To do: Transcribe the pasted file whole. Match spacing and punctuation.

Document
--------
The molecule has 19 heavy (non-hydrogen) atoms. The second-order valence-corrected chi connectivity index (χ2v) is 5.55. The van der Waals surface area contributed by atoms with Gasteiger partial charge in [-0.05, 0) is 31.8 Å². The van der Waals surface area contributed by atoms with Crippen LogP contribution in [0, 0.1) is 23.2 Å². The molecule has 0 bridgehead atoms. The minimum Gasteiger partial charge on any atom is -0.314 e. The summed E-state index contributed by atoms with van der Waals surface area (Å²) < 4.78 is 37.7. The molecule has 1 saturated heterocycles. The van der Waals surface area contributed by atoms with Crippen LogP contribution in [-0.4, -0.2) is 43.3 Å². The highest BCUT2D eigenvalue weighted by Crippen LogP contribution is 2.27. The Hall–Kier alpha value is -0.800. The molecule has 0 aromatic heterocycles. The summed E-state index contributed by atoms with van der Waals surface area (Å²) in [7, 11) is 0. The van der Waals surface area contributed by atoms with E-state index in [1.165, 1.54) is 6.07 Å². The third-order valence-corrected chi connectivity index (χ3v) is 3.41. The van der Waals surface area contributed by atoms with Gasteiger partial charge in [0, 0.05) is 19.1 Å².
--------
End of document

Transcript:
The molecule has 19 heavy (non-hydrogen) atoms. The second-order valence-corrected chi connectivity index (χ2v) is 5.55. The van der Waals surface area contributed by atoms with Gasteiger partial charge in [-0.05, 0) is 31.8 Å². The van der Waals surface area contributed by atoms with Crippen LogP contribution in [0, 0.1) is 23.2 Å². The molecule has 0 bridgehead atoms. The minimum Gasteiger partial charge on any atom is -0.314 e. The summed E-state index contributed by atoms with van der Waals surface area (Å²) < 4.78 is 37.7. The molecule has 1 saturated heterocycles. The van der Waals surface area contributed by atoms with Crippen LogP contribution in [-0.4, -0.2) is 43.3 Å². The highest BCUT2D eigenvalue weighted by Crippen LogP contribution is 2.27. The Hall–Kier alpha value is -0.800. The molecule has 0 aromatic heterocycles. The summed E-state index contributed by atoms with van der Waals surface area (Å²) in [7, 11) is 0. The van der Waals surface area contributed by atoms with E-state index in [1.165, 1.54) is 6.07 Å². The third-order valence-corrected chi connectivity index (χ3v) is 3.41. The van der Waals surface area contributed by atoms with Gasteiger partial charge in [0, 0.05) is 19.1 Å².